Belfast and Dublin join in £1.5m cancer research
8 January 2009
New treatment options for
cancers with low survival rates are to be developed as the result of a
new £1.5 million project between Queen’s University Belfast and Trinity
Researchers at Queen’s have identified a number of biological targets,
such as suicide genes in cells, which they hope will be stimulated by
new drug compounds. Along with colleagues at Trinity, researchers at
Queen's will design, synthesize and test the new compounds.
The funding for the cross-border project comes from Northern Ireland’s
Department for Employment and Learning.
Professor Dennis McCance, Director of the Centre for Cancer Research and
Cell Biology said: “Queen’s has expertise in identifying potential
biological targets which could react to drug compounds. Our partners in
Trinity are leaders in computational chemistry, whereby computers are
used to design drugs given the structure of the target in the body.
“Therefore, putting our medicinal chemistry expertise along with
Trinity’s expertise in computational chemistry will help ease a
potential bottleneck in drug discovery across the island of Ireland,
leading to new treatment options for those cancers with poor survival
The project is the first cross-border project of its type and will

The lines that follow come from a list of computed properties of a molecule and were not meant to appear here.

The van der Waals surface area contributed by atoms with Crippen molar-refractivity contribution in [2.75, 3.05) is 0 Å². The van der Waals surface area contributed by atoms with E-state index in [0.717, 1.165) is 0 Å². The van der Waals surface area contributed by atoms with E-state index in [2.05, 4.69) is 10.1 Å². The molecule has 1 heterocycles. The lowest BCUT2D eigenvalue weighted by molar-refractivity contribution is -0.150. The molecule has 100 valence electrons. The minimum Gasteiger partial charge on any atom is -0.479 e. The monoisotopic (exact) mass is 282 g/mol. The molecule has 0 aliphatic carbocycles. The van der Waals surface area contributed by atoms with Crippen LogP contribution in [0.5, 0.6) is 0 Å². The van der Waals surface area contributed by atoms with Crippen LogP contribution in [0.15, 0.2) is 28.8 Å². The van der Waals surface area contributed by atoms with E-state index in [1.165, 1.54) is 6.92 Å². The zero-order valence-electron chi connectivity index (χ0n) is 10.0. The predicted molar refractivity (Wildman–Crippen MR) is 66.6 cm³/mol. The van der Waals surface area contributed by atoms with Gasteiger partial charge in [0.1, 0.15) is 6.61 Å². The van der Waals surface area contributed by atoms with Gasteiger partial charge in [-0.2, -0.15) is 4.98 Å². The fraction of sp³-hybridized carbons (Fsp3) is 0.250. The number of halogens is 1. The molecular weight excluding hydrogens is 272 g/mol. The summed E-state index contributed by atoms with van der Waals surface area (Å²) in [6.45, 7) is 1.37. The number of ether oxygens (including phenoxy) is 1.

create in the region of 12 jobs initially. It is hoped that discoveries
arising from the project will lead to spin-off companies and an increase
in related jobs at pharmaceutical companies through the licensing of any
The project is the latest in a round of projects at Queen’s to be
awarded funding from the Department for Employment and Learning. The University
recently received £7 million under the
Cross-Border Research and Development Funding Programme.
The £7 million is being used to create five world-class research
The centres will focus on the areas of next-generation mobile networks,
safety and traceability of agri-foods, diet and obesity, biomedical
informatics research to accelerate drug discovery and identifying novel
therapeutics of importance to many chronic diseases.
The centres will establish the island of Ireland as a significant force
in addressing global challenges and indigenous industry and the all-ireland
research base which will both be strengthened as a result of the
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